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Get Started: Wi-microDig (Windows)
Get Started: Wi-microDig (Windows) without BlueMIDI



Getting started with the Wi-microDig

This document will walk you through the procedure of connecting to your Wi-microDig with the Editor application. For this walkthrough, you will need:

  • Wi-microDig digitizer
  • 9 Volt Battery
  • A computer with built-in Bluetooth, or a USB Bluetooth adapter
  • Turn sensor (or any other sensor)

The Wi-microDig requires a USB Bluetooth adapter that has Widcomm or Microsoft drivers (version 1.4.2.10 or above). One example is the Belkin F8T012 adapter.

Installing the Editor application

You can find the latest Editor here.

Extract the .zip file to a folder, and then open the folder "CD Package" and click on Setup.exe.

Follow the instructions in the installer. For the Wi-microDig, you'll need to install the virtual MIDI port software so that MIDI messages can be sent from the Editor and BlueMIDI to other MIDI-enabled applications.

Note that in Vista and Windows 7, you must disable UAC in order for the Editor to be able to write its configuration files

Connecting to the Wi-microDig with the Editor

The Editor allows you to configure the Wi-microDig so that sensor data is processed and turned into MIDI messages. While the wi-microDig is connected to the Editor, these messages are sent to other applications by using virtual MIDI ports.

  1. Connect a 9 Volt battery to the Wi-microDig to power it on, and make sure that Bluetooth is enabled on your computer.

  2. Connect the Turn sensor (or any other sensor) to input #1 of the Wi-microDig.

    Make sure the sensor is connected as shown below, with the red wire on top and the black wire on the bottom.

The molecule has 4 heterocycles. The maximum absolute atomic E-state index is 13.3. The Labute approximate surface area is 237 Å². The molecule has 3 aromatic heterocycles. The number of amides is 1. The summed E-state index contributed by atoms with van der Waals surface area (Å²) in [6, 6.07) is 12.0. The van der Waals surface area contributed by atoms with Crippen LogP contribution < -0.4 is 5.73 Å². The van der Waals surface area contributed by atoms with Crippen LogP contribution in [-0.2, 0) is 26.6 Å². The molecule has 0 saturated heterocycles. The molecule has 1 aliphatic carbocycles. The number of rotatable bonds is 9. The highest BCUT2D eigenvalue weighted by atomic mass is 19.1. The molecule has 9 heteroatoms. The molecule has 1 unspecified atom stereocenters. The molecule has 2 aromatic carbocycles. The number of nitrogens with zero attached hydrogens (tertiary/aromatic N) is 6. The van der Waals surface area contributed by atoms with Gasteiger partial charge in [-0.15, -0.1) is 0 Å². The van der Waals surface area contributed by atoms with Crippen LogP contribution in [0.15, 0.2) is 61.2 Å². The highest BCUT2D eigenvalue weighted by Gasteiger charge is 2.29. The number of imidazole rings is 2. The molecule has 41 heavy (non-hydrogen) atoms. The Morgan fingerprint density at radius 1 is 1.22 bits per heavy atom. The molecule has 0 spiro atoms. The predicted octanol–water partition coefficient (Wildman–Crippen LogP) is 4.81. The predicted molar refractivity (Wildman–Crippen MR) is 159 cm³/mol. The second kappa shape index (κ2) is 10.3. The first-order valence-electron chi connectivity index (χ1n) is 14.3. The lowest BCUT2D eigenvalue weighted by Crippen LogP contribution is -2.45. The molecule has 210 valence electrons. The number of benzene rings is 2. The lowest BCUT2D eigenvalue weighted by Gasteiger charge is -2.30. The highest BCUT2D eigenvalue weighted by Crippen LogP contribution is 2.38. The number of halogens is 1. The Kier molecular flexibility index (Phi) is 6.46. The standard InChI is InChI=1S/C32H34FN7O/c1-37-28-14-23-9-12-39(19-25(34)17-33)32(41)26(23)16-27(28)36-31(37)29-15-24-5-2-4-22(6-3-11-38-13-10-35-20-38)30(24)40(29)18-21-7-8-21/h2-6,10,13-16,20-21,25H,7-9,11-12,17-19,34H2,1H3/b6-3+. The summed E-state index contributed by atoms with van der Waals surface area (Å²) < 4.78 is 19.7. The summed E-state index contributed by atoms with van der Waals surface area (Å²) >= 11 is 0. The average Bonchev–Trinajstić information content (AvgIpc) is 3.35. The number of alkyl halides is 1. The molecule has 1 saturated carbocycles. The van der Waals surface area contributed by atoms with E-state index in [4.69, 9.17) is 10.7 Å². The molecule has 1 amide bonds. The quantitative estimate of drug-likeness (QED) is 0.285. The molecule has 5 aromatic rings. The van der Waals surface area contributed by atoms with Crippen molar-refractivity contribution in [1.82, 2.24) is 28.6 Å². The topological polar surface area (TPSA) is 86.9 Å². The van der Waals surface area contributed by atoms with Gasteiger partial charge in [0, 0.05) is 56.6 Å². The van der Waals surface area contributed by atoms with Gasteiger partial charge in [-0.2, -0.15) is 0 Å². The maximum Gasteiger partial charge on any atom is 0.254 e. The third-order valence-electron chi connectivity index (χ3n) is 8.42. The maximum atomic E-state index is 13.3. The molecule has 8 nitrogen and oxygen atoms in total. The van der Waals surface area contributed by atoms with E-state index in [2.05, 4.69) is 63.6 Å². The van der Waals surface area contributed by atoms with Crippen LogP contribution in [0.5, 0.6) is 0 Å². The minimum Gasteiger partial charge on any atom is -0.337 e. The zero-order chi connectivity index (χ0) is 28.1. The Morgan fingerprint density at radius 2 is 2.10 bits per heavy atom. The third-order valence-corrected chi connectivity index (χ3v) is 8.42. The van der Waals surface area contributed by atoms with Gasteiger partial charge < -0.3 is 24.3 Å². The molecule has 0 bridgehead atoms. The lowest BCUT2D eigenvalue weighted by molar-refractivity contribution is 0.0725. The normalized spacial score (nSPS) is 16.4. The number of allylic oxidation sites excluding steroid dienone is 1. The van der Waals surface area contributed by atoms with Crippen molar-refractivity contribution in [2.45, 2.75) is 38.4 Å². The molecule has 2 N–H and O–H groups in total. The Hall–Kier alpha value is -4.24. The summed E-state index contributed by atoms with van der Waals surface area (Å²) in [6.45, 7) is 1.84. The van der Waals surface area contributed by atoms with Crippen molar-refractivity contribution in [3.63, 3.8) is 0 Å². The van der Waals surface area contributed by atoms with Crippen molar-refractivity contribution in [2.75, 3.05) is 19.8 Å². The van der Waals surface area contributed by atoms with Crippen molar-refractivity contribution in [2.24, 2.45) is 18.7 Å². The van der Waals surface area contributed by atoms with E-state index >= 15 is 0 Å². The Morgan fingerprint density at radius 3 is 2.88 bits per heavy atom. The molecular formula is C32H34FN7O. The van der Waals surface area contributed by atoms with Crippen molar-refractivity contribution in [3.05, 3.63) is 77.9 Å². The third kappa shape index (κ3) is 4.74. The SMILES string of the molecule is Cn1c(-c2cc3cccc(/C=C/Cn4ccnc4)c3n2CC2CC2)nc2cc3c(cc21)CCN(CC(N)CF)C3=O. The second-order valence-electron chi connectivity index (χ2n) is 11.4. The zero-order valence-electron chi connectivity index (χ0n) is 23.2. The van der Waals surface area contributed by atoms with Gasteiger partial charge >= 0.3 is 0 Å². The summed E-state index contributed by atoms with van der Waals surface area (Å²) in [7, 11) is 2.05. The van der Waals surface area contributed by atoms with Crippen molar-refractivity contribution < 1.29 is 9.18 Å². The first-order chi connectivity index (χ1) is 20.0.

3. Launch the I-CubeX Editor.

    • If it is the first time connecting to the Wi-microDig, you will see the Connections dialog.

  4. In the "Choose interface" pull-down menu, choose "Bluetooth" or "All". Click on "Search Devices" in the Connections dialog.

    • The Wi-microDig and its serial number should appear in the table.

      If it doesn't appear, check to see that Bluetooth is enabled, and make sure your battery has enough charge to power the device.

  5. Select the entry in the table and click "Open". The blue light on the Wi-microDig should turn on.

    • You may be asked to enter a passkey to connect. The passkey is: 1
  6. Wait until the "Connected" check box next to the table entry is checked and click on the "edit" radio button.

  7. Click on "Test connection". You should see the "in" and "out" lights blinking on the Wi-microDig, indicating that the messages are getting there from the Editor.

  8. Select "New" from the configuration selection window. Clicking on "File" would let you load a configuration from a file, and "Digitizer" would load the current configuration from the Digitizer

  9. Add a sensor window. (Configure > Add Sensor)

  10. Click "On" in the sensor window.

  11. Rotate the Turn sensor knob and verify that the green bar in the bottom of the sensor window moves between values 0 and 127.

You've now connected to the Wi-microDig with the Editor, and configured it such that sensor input #1 is turned on and sending data. Since it's in standalone mode by default, the microDig will retain its sensor configuration even after being powered off. To use it with other MIDI-enabled software or hardware, you can either connect to the Wi-microDig with the Editor, or with the BlueMIDI application, which acts a bridge between Bluetooth and MIDI.

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